Fly Fusion:     "Water Marks" column in every issue

Alberta Fishing Guide:     "Tricks For Pressured Water"

Pointing Dog Journal:      "Love the One You're With"

Fly Fishing Western Trout Streams  Now available as e-book

Jim's book dealing with the types of fish, rivers, hatches and methods that are essential for fly fishing the rivers and streams of western North America in both the U.S. and Canada. It deals with freestone streams, tailwaters and spring creeks. There are hatch charts, fly photographs and discussions of essential tackle.

The print version has been unavailable for some time, but you can now get an electronic version. Visit your favourite source of e-books to get your copy.

For more information, send Jim an email.

Out of Print Books

Two other of Jim's books, Blue Ribbon Bow (Lone Pine, 1987) and

Fly Fishing Western Trout Streams (Stackpole 2003) are currently out of print. 

 You might find copies online, at used bookstores or at your nearest library.

Articles and Stories by Jim McLennan

Not Catching

By Jim McLennan

“The fishing was fine, but the catching was a little slow.” How many times have you heard that old saw after asking someone how the fishing’s been? While the answer may be both clever and accurate, it’s amazing how many people actually expect a day on the water to have little in the way of “catching.” But it doesn’t have to be that way—finding success is often as simple as knowing what it is you’re not doing. Here are five of the most common sins of omission.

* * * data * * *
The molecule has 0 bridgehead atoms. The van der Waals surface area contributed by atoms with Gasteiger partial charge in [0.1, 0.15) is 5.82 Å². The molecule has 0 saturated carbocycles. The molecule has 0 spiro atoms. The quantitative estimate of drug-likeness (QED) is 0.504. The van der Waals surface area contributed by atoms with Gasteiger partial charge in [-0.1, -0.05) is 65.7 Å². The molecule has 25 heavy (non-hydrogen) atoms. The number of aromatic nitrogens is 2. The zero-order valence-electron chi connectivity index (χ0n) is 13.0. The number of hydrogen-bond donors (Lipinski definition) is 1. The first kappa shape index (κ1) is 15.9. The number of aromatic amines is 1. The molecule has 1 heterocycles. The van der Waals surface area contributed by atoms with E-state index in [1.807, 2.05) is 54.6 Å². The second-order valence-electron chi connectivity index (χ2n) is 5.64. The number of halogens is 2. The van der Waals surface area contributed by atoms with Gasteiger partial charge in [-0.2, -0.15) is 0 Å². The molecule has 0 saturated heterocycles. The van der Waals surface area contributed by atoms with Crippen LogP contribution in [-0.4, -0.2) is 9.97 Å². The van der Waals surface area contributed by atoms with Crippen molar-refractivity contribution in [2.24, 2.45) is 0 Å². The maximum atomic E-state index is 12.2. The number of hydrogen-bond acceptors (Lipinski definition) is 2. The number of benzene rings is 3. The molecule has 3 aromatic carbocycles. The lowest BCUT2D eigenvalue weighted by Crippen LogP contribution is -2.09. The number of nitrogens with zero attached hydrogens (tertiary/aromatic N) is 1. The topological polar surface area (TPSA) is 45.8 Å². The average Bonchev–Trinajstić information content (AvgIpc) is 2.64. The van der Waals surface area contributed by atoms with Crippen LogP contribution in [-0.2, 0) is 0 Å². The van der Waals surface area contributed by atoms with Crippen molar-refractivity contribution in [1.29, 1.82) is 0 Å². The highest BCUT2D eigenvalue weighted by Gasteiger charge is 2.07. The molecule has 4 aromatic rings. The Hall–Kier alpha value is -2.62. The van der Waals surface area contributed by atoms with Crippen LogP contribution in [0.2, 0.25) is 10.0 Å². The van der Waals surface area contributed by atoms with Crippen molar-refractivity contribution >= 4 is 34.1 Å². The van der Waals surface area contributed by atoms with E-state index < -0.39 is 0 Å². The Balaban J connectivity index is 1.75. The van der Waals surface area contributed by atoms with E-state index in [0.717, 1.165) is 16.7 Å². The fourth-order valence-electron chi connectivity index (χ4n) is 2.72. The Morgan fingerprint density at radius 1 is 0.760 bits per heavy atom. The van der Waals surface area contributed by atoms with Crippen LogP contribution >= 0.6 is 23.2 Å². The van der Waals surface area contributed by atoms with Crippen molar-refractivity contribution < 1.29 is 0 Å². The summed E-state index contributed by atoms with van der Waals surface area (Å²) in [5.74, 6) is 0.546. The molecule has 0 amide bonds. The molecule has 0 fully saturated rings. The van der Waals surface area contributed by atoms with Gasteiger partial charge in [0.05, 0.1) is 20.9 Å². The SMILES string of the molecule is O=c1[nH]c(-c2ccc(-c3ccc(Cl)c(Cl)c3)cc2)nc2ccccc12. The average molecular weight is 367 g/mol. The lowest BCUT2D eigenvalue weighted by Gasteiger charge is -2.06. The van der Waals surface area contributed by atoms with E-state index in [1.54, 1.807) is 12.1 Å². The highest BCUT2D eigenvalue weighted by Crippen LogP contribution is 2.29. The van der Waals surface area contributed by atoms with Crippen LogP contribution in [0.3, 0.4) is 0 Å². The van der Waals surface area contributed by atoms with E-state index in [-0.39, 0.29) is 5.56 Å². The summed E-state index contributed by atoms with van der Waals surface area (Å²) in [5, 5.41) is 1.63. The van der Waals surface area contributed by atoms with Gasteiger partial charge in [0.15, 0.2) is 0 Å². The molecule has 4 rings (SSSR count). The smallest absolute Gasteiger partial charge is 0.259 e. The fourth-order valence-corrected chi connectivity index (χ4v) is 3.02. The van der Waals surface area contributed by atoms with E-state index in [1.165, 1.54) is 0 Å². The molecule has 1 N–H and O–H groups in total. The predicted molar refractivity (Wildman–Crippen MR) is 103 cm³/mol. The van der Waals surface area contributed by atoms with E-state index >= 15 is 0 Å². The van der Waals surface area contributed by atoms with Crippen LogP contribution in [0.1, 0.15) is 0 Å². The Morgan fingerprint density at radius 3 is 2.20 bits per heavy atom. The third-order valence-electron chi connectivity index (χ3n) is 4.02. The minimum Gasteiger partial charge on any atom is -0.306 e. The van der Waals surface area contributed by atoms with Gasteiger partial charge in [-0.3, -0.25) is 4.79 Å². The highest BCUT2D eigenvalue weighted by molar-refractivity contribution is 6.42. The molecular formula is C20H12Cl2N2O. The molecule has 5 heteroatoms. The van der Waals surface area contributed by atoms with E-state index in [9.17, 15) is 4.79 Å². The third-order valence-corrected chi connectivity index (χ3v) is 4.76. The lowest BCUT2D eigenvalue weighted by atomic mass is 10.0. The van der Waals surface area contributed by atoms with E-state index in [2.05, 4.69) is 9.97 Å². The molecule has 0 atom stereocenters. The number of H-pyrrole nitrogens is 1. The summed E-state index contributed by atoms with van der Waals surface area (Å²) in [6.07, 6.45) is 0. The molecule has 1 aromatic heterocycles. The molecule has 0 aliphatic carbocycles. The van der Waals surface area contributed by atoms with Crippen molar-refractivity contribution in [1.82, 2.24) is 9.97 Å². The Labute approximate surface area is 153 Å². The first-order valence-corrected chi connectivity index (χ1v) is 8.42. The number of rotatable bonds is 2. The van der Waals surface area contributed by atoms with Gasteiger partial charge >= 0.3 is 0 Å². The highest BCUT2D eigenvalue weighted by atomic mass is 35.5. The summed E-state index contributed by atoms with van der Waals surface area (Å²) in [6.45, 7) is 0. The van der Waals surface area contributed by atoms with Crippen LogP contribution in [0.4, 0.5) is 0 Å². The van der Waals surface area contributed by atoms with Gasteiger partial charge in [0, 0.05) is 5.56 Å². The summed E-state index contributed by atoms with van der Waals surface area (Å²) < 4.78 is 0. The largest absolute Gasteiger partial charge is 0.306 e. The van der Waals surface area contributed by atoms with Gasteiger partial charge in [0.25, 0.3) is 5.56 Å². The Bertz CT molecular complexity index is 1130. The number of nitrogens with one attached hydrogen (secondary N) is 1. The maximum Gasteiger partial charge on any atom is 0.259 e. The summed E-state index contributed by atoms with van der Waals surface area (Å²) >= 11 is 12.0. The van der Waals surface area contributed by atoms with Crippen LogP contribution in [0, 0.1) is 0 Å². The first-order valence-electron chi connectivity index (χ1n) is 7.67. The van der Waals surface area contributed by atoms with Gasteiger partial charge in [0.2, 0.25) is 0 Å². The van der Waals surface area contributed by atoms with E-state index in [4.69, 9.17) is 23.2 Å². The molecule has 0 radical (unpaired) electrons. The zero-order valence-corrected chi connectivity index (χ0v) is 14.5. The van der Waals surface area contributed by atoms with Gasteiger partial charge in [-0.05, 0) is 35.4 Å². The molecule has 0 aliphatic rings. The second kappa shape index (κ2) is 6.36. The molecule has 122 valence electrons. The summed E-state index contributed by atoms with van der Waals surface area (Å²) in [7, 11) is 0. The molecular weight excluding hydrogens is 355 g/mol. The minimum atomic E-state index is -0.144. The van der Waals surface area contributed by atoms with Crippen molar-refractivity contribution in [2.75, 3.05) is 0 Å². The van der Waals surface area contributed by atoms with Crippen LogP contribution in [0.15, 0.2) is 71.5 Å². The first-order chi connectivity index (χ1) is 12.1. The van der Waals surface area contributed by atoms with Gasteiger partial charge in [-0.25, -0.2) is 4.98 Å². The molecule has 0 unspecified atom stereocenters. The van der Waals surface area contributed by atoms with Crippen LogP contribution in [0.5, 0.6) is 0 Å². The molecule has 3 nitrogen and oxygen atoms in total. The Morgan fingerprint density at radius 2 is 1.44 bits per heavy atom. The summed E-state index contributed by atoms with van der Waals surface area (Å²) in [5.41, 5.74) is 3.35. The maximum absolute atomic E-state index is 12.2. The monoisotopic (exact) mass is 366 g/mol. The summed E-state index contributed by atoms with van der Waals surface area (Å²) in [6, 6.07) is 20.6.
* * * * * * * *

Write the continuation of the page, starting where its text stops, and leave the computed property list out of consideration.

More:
1. NOT treating fish as wild animals

From a fish’s perspective, you are the predator and it is the prey. And since fear always trumps hunger, a fish will consider it a life-threatening situation if you suddenly appear on the scene. This explains the one rule of angling that can never be broken: If you scare fish, you won’t catch fish. So, don’t barge into their world with noise and commotion. Instead, approach the water slowly and quietly, doing everything you can to avoid alerting the fish to your presence. On moving water, this might mean approaching from downstream to stay behind the fish, out of their sight. On still water, it often means shutting off the motor early and rowing or paddling quietly into position before casting.

2. NOT using the proper presentation